Here, we'll reveal what everyone has had to say over the years regarding Glen Mhor. All rights retained by the original authors and credit is given.
A Century of Whisky - Gavin Smith, 2001
'Distilling is recorded as having taken place on a least a dozen sites in the Highland capital of Inverness, where three working distilleries survived until the 1980s. Glen Albyn dated from 1844, and in 1892, during the whisky boom, a new sister distillery called Glen Mhor was built on a neighbouring site. While the make of both distilleries was principally used for blending, Glen Mhor was also respected as a single malt. Both distilleries fell victim to DCL cuts during the 1980s, and have disappeared entirely beneath modern retail developments.'
Scotch Booze Real Stuff - Angus Mackay, Glen Mhor head brewer, 1975
'Glen Mhor is the finest Highland malt whisky made.'
'Most of this malt whisky is sold to be blended for whiskies like Dewars, Johnny Walker, White Horse, VAT 69 and Black and White. We do have Glen Mhor single malt which isn't mixed. But single malt is mostly for the Scotland market.'
'We don't use ordinary water. We use the pure water of Loch Ness which has a lot of seepage from the rocks and peat. Scottish barley is allowed to germinate in this water.'
'We put it under a peat fire for the smoke flavour. This is what makes Scotch Scotch. You can't get this peat in America.'
'We produce 9,000 gallons per week. We keep it for three years at the minimum but some of it is stored as long as 20 years. Aging changes the color and taste. The 20-year stuff has a very heavy woody taste about it.'
'There's untold millions of gallons in here.. we have to keep this place double-locked.'
Alan Winchester, Master Distiller, The Glenlivet, 2021
'In the 1970s driving through old A9 to go hill walking, you could see and smell the 3 distilleries maltings.'
Complete Guide to Single Malt Scotch, Michael Jackson, 2004.
'Purists pronounce it the Gaelic way, 'Glen Vawr', to rhyme with 'law'. The distillery, built in 1892 in Inverness and demolished in 1986, was one of several at which the poet, novelist and pioneering whisky writer, Neil Gunn, worked as an exciseman. In his book, Scotch Missed, Brian Townsend writes that Gunn was inspired by Glen Mhor to let slip his observation that 'until a man has had the luck to chance upon a perfectly matured malt, he does not really know what whisky is'. Even in Gunn's day, Glen Mhor could be found as a single malt, and casks still find their way into independent bottlings.'
DCL Distillery Histories Series, Brian Spiller, 1981-1983.
'Harpers Weekly, a trade journal, reported in 1892 that the premises had been considerably enlarged, notably by the addition of a second range of bonded warehouses. Annual output had more than trebled within the last five years. "The growth of the business" (it commented) "is largely due ot the active management of Mr John Birnie, the manager and distiller, who is well qualified for the responsible position he occupies." It is said that Birnie was frustrated in his ambition to gain a shareholding in Glen Albyn. In 1892, in partnership with Charles Mackinlay & Co., whisky and wine merchants, of Leith, he acquired a site just across the road from his old shop, and established Glen Mhor Distillery, trading as Mackinlays and Birnie.
Harper's announced on 8 December 1894 that Glen Mhor had began production. It had been designed by Charles Doig, distillery architect, of Elgin, and comprised "three extensive blocks built in the form of a triangle, the right wing containing large malt barns, kiln and granary, which latter abuts on the canal, giving easy facility for the discharging of grain from steamers and barges. The left wing is apportioned to the mashing department, fermenting room and still house, the whole being fronted by malt stores, mill room, distillery and excise offices and private rooms for the partners. There is nothing decorative or grand about the appearance of the buildings; neverthless they are most solidly constructed and well arranged for carrying on the work efficiently." "A large and powerful turbine wheel", driven by water from the canal, with a fall of 30 feet, supplied all the motive power. Electric light, generated from the turbine, was introduced two years later.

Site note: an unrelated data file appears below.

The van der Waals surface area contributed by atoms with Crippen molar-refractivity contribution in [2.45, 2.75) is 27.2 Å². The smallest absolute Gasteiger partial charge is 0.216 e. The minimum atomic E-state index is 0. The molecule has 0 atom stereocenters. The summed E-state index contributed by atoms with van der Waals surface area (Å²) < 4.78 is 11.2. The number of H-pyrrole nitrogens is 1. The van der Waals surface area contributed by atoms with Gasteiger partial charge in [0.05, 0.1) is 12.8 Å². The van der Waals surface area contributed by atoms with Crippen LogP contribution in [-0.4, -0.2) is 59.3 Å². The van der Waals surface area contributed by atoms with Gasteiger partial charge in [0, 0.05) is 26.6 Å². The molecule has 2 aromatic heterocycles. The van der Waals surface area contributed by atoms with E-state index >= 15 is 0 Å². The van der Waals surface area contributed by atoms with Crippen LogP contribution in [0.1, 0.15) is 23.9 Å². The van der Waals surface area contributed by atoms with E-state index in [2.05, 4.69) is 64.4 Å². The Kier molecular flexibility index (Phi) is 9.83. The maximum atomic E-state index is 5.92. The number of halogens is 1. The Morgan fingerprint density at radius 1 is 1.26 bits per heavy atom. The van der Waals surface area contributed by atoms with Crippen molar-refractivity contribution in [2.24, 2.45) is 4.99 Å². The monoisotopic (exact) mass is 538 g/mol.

The partnership was converted to a private company in 1906, with the participation of a trade customer, John Walker & Sons Ltd. of Kilmarnock, which held 40% of the shares. Some years later, Mackinlays & Birnie Ltd., with the intention of doubling output, replaced their small mash tun with a larger one and installed two additional washbacks, but had not got round to putting in a second pair of stills when the Great War broke out. All malt distilleries were closed, in the interest of conserving barley, from 1917 to 1919, when Glen Albyn became a US naval base for the manufacture of mines. M & B bought this distillery in 1920, and by 1925 had added a third still at Glen Mhor, where a gas engine of 19hp supplemented the water turbine.'
Glen Albyn and Glen Mhor - Rodney Burtt, 2013
Taken from Gavin D. Smith's Stillhouse Stories and Tunroom Tales, 2013.
On the Saldin Boxes:
'The Saladin Boxes were introduced to Glen Mhor in 1949 and to Glen Albyn in 1961. The former distillery was one of first to have a box installed on a trial-run basis. A pair of these was operating in each distillery by 1962 and they provided to be invaluable until 1980 when production costs reached exorbitant heights against the economic returns of updated mechanical maltings.
Each Saladin Box consisted of parallel, concrete walls, 60-feet long, 8-feet apart and 6-feet high. They were joined at each end by removable iron gates, and the metal plates covering the floor area were perforated. The twenty tons of barley remained in this box for ten days, during which time the corn adopted its essential change in enzymes from starch to malt.
What happened visually was this. After six days, small rootlets formed at the end of each grain, where roots would normally have appeared underneath field soil. The sprouting end which would otherwise have produced the stem is called the acrospire. This should never develop as it would absorb valuable food and energy stored within the husk that we want for malt conversion. Therefore it was imperative that selected strains of barley were of the best nitrogen content. In other words, the distiller wanted more root energy rather than plant enhancement.